Traditional jazz, also known as ‘trad jazz’ describes a style formed in Britain in the 1950s and 60s that was a revival of New Orleans Dixieland jazz.

Dixieland, (also referred to as ‘hot jazz’ or ‘traditional jazz’) originated in the 1910s and as a combination of African American New Orleans ragtime and Sicilian music. The Original Dixieland Jazz Band made the first jazz recording, Livery Stable Blues in 1917 with the most famous track being Tiger Rag, as well as the record containing many ‘jazz standards’ we still refer to today.

Dixieland had a distinctive sound of the melody line usually performed by the cornet, (and later the trumpet), with the other instruments improvising around that line. Because of this, Dixieland jazz had a polyphonic, improvisational feel and the usual instrumentation for a standard band became trumpet, trombone, clarinet, and usually two instruments from guitar or banjo, string bass or tuba, piano and drums. Influenced by Dixieland, the later traditionalist jazz band instrumentation setups in the revival were similar, most often consisting of trumpet, trombone, clarinet, banjo, double bass and drums. Different bands could range from a three-piece band of tuba, banjo and a melody instrument, (trumpet, clarinet or trombone) to the full traditional jazz band.

In the USA, a Dixieland revival had started in the late 1930s and continued into the 1950s; smaller trad jazz groups fell into favour over big bands during the wartime recession, and public tastes changed with the creation and evolution of other jazz styles in this time.

Trad jazz repertoire often featured jazz versions of pop songs and nursery rhymes in the melody line. Nowadays the term ‘traditional jazz standards’ often includes pre-1920 compositions that included Dixieland and New Orleans jazz. Some well-known pieces are When the Saints Go Marching In, (aka The Saints) High Society, and Basin Street Blues.

Two of the most famous traditional jazz musicians, Louis Armstrong and Kid Ory could read music, and this was a way of bringing the latest pop songs to the jazz style. Jelly Roll Morton is another famous jazz artist who worked in a similar way of rehearsing with notation, and all three musicians would add improvised passages to supplement the score, add flare, and each create a distinctive sound.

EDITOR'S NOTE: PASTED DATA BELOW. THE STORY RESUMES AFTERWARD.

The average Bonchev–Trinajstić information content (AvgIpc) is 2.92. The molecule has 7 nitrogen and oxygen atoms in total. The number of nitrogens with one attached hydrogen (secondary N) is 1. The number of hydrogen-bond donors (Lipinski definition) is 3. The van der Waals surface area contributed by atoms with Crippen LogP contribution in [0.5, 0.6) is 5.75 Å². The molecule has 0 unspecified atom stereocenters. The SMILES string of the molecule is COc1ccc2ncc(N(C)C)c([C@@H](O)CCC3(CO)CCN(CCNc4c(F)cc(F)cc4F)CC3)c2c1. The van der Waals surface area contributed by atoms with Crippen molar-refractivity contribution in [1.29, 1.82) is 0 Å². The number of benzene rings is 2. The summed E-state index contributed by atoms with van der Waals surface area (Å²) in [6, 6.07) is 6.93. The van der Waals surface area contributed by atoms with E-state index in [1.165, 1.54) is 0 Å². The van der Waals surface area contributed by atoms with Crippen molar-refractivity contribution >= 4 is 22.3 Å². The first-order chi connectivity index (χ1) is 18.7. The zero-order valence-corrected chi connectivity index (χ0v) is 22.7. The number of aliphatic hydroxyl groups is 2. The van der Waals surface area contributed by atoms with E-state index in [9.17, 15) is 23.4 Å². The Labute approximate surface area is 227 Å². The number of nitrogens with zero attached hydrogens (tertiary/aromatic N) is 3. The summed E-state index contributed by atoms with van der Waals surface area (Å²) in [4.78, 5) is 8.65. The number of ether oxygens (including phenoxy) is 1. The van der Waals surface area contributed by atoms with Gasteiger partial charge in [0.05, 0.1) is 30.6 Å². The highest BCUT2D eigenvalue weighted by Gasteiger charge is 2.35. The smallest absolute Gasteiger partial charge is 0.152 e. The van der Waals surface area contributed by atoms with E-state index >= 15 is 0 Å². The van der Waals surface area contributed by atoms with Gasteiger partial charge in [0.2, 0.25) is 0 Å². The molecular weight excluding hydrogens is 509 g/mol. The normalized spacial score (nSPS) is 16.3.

In jazz music, musicians will often work from either charts or sheets. A chord chart outlines the chord names, e.g. Bb, F etc, within each bar, and outline the structure of a piece in terms of its sections e.g. A and B. Everything else is left to the players’ discretion, so if you were a piano, guitar, banjo or bass player, your chord inversions, root notes and rhythm would all need input from you!

If you were a front line player working from a lead sheet, this would similarly include the chord names above the lead melody line, which is notated. This gives the frontline the information they need to create countermelodies and improvise around the lead while remaining in the correct key. Again, a lot of input is needed from the players to work with a lead sheet.

If you’re looking for free jazz music scores online there are plenty of resources, as well as places that sell jazz sheet music. The website Jazz Charts offers a huge selection of pieces arranged for trad jazz bands as well as other ensembles, with the tagline “Play hot jazz in 1920s style!” They have options of both lead sheets and charts, and also differentiate between keys on scores where there are several options.

Another good site offering free jazz scores online.

While there are dedicated jazz music sites for instruments such as guitarists at https://www.jazzguitarlessons.net/jazz-guitar-standards/

As well as the Real Jazz Standards Fake Book by Hal Leondard.

For classical musicians or those less comfortable with improvisation that want to be able to play jazz, there are even sites that offer fully notated pieces across jazz styles https://www.oktav.com/en/le/essential-jazz-standards/11049

Whatever style of jazz you’re interested in, PlayScore 2 can be a useful addition to your toolkit. The app can read your standard printed notation and playback your scores – meaning PlayScore 2 can be utilised as an interactive backing track and improvisational practice device. You can learn established versions of pieces through the app, or simply use it to digitise and convert your sheet music to other formats. However you work with music scores, PlayScore 2 is a great way to make your processes quicker and easier.